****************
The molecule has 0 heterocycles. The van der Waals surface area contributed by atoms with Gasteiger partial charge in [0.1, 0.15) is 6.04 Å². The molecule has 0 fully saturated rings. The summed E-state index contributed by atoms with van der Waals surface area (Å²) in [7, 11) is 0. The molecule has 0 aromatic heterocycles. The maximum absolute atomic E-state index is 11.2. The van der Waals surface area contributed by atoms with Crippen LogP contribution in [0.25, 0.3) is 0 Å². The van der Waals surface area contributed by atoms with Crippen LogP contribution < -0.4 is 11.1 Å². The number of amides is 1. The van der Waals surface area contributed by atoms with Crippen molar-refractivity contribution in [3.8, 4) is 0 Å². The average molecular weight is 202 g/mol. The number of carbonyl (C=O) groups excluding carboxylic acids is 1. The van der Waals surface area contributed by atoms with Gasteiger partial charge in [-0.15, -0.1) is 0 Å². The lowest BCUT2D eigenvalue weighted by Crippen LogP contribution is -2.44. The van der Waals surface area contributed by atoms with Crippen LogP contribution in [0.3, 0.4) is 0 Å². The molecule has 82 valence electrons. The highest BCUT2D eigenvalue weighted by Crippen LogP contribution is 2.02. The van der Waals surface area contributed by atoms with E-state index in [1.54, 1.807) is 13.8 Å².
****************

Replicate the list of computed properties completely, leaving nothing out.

The molecule has 0 heterocycles. The van der Waals surface area contributed by atoms with Gasteiger partial charge in [0.1, 0.15) is 6.04 Å². The molecule has 0 fully saturated rings. The summed E-state index contributed by atoms with van der Waals surface area (Å²) in [7, 11) is 0. The molecule has 0 aromatic heterocycles. The maximum absolute atomic E-state index is 11.2. The van der Waals surface area contributed by atoms with Crippen LogP contribution in [0.25, 0.3) is 0 Å². The van der Waals surface area contributed by atoms with Crippen LogP contribution < -0.4 is 11.1 Å². The number of amides is 1. The van der Waals surface area contributed by atoms with Crippen molar-refractivity contribution in [3.8, 4) is 0 Å². The average molecular weight is 202 g/mol. The number of carbonyl (C=O) groups excluding carboxylic acids is 1. The van der Waals surface area contributed by atoms with Gasteiger partial charge in [-0.15, -0.1) is 0 Å². The lowest BCUT2D eigenvalue weighted by Crippen LogP contribution is -2.44. The van der Waals surface area contributed by atoms with Crippen LogP contribution in [0.3, 0.4) is 0 Å². The molecule has 82 valence electrons. The highest BCUT2D eigenvalue weighted by Crippen LogP contribution is 2.02. The van der Waals surface area contributed by atoms with E-state index in [1.54, 1.807) is 13.8 Å².